Combining the collective forces of Coca-Cola’s ubiquitous branding, the global popularity of electronic dance music and a need to raise awareness regarding AIDS prevention, treatment and counseling, Coca-Cola and (RED) join to create their latest EDM compilation album, DANCE (RED) SAVE LIVES2. Featuring collaborative work between well-respected artists including Madonna, Dada Life, Empire of the Sun, Katy Perry, Calvin Harris, Bob Marley, Tiësto, Robin Thicke, Avicii, Bruno Mars, Benny Benassi, and RL Grime, the album is the second such work by Coca-Cola and (RED) in this realm.
Unique to this project is the progressive human element attached. Top break dancers like Jabbawockeez, Les Twins, Brian Puspos, Ian Eastwood, Harry Shum, Jr., and 8 Flavahz are featured in a video for the song, which is intended to inspire others to upload video of their own dances to YouTube or Instagram using #CokeREDMoves in the title or as the hashtag. For the first 1,000 videos uploaded, Coca-Cola will make a donation to buy life-saving medicine for someone living with HIV.
I had the opportunity to catch up with Tommy Trash to discuss his DANCE (RED) SAVE LIVES2 collaboration with Empire of the Sun for Trash’s remix of the group’s song “Celebrate.” As well, we discussed his massive 2013 global hit “Reload” with Swedish House Mafia’s Sebastian Ingrosso and vocalist John Martin, along with his thoughts about the nature of EDM overall at the moment, plus what he feels are the key ingredients to his career excellence-to-date. Enjoy!
When did you first hear about (RED), and how do you feel about contributing your work to this cause?
I first heard about (RED) a year and three months ago. I had a track on the first DANCE (RED) [compilation] album. While working on that project, I got to learn a bit more about what they do. I’m glad to be on [the (RED) compilation project] again. I appreciate that they would have me back. I’m a big fan. Clearly what they’re doing for HIV and AIDS care is making a difference. I love music because it’s a fun thing to do. It comes to me very naturally. Working on a project like this, to me, makes me feel like everything has a deeper purpose. This is the smallest contribution for a cause that I want to be a part of, and I’m down to help however I can.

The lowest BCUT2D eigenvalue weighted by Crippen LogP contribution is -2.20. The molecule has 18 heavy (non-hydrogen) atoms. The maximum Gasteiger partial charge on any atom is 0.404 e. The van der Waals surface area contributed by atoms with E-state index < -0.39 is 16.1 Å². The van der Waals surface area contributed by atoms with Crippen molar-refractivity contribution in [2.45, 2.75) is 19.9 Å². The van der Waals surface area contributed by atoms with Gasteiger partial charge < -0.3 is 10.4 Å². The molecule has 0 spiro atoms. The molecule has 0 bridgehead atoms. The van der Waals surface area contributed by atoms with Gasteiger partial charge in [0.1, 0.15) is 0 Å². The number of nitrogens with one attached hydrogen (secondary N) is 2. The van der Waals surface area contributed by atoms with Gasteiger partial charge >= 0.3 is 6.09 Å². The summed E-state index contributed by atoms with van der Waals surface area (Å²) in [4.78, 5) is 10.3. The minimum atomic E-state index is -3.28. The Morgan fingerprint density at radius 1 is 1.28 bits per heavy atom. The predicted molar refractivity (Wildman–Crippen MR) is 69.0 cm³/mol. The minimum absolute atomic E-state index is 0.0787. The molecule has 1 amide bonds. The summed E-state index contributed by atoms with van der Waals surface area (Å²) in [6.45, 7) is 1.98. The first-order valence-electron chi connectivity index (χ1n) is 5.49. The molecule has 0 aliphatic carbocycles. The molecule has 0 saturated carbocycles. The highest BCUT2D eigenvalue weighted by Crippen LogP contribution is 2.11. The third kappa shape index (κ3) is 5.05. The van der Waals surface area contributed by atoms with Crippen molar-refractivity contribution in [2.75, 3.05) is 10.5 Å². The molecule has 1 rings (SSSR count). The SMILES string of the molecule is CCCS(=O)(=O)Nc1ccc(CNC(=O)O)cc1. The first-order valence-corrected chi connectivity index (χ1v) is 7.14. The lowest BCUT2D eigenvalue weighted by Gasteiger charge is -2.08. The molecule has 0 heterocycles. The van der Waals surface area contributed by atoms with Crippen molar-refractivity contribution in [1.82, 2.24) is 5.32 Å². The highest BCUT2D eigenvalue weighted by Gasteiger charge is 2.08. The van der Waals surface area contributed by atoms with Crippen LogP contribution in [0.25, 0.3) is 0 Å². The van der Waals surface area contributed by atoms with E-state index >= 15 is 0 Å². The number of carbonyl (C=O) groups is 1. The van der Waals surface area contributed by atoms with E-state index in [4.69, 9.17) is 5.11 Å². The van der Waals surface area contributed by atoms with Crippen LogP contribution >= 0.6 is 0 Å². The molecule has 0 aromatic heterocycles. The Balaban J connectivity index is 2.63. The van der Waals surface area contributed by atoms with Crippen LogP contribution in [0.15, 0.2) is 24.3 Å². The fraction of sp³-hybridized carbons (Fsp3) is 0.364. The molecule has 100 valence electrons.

You remixed Empire of the Sun’s “Celebrate.” How aware of Empire of the Sun’s work were you prior to the project, and what about the track resonated the most with you when creating the remix?
I was actually a really big fan of Empire of the Sun since before they were Empire of the Sun. I’m Australian, and they’re Australian as well, so I was a fan of [Empire member] Luke Steele’s work in The Sleepy Jackson, too. I’m totally into what he and Nick [Littlemore] are doing. The project originally started off as a remix of “Celebrate,” as the chorus of the song really resonated with me. Everything else all kind of came from there. The (RED) Project wasn’t there, but the track felt like a natural for what the (RED) project is all about.
I wanted to touch on your career for a bit, and given this project is collaborative – and you’re known in mainstream dance for so many huge collaborative records – our thoughts about “Reload” with Sebastian Ingrosso, and the pros and cons of in-person versus online collaboration?